Next step: Make the air filters bigger. Less friction. Smaller fans. Less capital cost. Less energy. Slower airflow. Less noise. Even less need for silencers and antinoise. Less friction. Smaller fans. Less energy. Less noise. Also better filtration. Filters last longer—their lifetime increases as the inverse square of air velocity. Less maintenance. (Same thing in cleanrooms, only more so.)

The new cooling-coil design is only part of a whole family of interlinked innovations marshaled by Eng Lock Lee, the negawatt wizard of Singapore. Together, they let him air-condition big buildings and electronics factories in some of the world's muggiest climates—Singapore has 84% relative humidity year-round, and ranges from hot to broiling—using about one-third the normal amount of air-conditioning energy: 0.61 kilowatts per ton3 of cooling for the entire system, vs. a local norm of about 1.75. Among Lee's main innovations:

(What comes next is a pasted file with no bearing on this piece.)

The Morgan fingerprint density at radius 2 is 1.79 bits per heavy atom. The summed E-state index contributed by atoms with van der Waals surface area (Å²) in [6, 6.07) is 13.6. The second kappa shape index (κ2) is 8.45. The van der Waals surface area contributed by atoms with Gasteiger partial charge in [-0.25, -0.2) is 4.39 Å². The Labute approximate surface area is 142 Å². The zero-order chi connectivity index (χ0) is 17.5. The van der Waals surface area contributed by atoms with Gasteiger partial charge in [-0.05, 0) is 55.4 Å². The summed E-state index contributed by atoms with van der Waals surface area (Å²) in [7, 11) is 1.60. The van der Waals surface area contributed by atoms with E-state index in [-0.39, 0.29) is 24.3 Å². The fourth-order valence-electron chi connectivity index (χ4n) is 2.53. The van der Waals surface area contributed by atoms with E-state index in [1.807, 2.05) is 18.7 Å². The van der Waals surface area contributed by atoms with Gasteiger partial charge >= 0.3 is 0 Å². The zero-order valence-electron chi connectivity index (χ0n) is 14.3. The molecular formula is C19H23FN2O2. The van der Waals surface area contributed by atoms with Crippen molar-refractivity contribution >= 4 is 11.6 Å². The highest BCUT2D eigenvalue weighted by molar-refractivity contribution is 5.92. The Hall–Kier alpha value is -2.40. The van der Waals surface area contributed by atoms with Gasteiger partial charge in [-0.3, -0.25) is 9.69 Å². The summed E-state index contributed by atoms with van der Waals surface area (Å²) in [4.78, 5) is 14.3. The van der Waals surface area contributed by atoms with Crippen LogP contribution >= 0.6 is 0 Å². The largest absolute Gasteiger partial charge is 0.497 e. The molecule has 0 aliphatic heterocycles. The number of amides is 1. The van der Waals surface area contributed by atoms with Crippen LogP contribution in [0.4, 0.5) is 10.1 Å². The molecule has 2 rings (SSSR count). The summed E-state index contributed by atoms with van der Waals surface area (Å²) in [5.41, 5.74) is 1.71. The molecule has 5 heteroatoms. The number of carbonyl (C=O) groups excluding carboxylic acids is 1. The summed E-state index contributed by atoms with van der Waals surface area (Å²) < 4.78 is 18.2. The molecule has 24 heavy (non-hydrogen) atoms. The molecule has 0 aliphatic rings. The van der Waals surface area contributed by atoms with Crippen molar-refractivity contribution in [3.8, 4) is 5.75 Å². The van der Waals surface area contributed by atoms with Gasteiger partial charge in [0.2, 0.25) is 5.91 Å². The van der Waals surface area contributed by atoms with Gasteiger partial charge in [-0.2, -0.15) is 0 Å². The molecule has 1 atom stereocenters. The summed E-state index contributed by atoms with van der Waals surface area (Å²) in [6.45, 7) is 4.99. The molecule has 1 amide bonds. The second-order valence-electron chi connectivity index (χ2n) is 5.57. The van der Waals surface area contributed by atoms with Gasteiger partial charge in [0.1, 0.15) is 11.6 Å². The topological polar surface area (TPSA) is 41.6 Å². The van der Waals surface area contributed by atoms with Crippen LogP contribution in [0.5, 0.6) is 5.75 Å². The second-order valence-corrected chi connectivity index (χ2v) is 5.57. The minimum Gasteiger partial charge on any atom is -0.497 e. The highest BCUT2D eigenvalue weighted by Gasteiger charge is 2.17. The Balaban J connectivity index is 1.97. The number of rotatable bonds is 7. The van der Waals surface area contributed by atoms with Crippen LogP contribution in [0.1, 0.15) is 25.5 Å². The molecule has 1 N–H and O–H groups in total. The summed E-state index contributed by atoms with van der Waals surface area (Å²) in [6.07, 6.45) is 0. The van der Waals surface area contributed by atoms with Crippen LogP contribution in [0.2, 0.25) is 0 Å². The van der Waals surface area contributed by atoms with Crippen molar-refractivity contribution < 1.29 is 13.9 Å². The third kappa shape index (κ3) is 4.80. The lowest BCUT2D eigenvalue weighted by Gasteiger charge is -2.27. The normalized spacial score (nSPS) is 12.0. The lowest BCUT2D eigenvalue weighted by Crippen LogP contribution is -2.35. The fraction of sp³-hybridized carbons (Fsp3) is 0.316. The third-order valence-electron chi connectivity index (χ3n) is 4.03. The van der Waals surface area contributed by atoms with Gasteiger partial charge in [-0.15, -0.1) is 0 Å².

• Whenever exchanging heat in a refrigerative system's successive loops—between room air and chilled water, chilled water and refrigerant, refrigerant and condenser water, condenser water and outside air—use many times the normal amount of metal surface area between the two fluids, so that their temperatures approach within 1–2 F° of each other, rather than the traditional 10 F°. Why? Because copper is a lot cheaper than kilowatt-hours. This is simply another rule-of-thumb that's very far from an economic optimum.
  • Spin the chiller's impeller at exactly the optimal speed, not the arbitrary one set at the factory. This costs nothing extra—the gearbox costs the same no matter what its ratio—but saves about a tenth of the giant chiller's energy.
  • Rigorously wring friction out of all the fan and pump systems. Just as in Jan Schilham's pumping system, with its 92% energy savings, achieve order-of-magnitude savings in all pumping and air-handling. Make the ducts—just like pipes—bigger, smoother, and straighter to reduce the air friction.